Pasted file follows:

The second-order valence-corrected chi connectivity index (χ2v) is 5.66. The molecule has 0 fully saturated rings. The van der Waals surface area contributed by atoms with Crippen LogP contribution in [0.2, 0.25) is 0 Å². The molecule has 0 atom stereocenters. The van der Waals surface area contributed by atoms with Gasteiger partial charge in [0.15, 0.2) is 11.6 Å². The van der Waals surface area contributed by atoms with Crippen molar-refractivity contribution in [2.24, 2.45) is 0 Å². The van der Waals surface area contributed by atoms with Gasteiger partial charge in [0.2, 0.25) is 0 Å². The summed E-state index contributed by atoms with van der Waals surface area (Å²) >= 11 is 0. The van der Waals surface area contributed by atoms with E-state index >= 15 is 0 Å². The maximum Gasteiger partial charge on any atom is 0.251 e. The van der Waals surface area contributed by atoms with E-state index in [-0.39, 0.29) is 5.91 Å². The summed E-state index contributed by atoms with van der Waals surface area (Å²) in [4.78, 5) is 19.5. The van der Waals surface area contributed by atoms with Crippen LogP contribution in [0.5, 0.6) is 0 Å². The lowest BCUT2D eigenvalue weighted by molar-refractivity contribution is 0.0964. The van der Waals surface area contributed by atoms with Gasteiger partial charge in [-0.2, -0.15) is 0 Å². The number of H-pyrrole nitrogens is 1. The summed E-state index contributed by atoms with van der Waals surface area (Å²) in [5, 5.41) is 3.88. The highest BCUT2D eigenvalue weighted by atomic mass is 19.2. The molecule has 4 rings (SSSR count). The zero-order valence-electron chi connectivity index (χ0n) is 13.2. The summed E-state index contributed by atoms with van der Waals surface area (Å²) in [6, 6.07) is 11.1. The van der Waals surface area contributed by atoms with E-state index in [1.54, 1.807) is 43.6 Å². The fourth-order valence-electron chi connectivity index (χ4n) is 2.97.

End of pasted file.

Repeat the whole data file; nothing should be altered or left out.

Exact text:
The second-order valence-corrected chi connectivity index (χ2v) is 5.66. The molecule has 0 fully saturated rings. The van der Waals surface area contributed by atoms with Crippen LogP contribution in [0.2, 0.25) is 0 Å². The molecule has 0 atom stereocenters. The van der Waals surface area contributed by atoms with Gasteiger partial charge in [0.15, 0.2) is 11.6 Å². The van der Waals surface area contributed by atoms with Crippen molar-refractivity contribution in [2.24, 2.45) is 0 Å². The van der Waals surface area contributed by atoms with Gasteiger partial charge in [0.2, 0.25) is 0 Å². The summed E-state index contributed by atoms with van der Waals surface area (Å²) >= 11 is 0. The van der Waals surface area contributed by atoms with E-state index >= 15 is 0 Å². The maximum Gasteiger partial charge on any atom is 0.251 e. The van der Waals surface area contributed by atoms with E-state index in [-0.39, 0.29) is 5.91 Å². The summed E-state index contributed by atoms with van der Waals surface area (Å²) in [4.78, 5) is 19.5. The van der Waals surface area contributed by atoms with Crippen LogP contribution in [0.5, 0.6) is 0 Å². The lowest BCUT2D eigenvalue weighted by molar-refractivity contribution is 0.0964. The van der Waals surface area contributed by atoms with Gasteiger partial charge in [-0.2, -0.15) is 0 Å². The number of H-pyrrole nitrogens is 1. The summed E-state index contributed by atoms with van der Waals surface area (Å²) in [5, 5.41) is 3.88. The highest BCUT2D eigenvalue weighted by atomic mass is 19.2. The molecule has 4 rings (SSSR count). The zero-order valence-electron chi connectivity index (χ0n) is 13.2. The summed E-state index contributed by atoms with van der Waals surface area (Å²) in [6, 6.07) is 11.1. The van der Waals surface area contributed by atoms with E-state index in [1.54, 1.807) is 43.6 Å². The fourth-order valence-electron chi connectivity index (χ4n) is 2.97.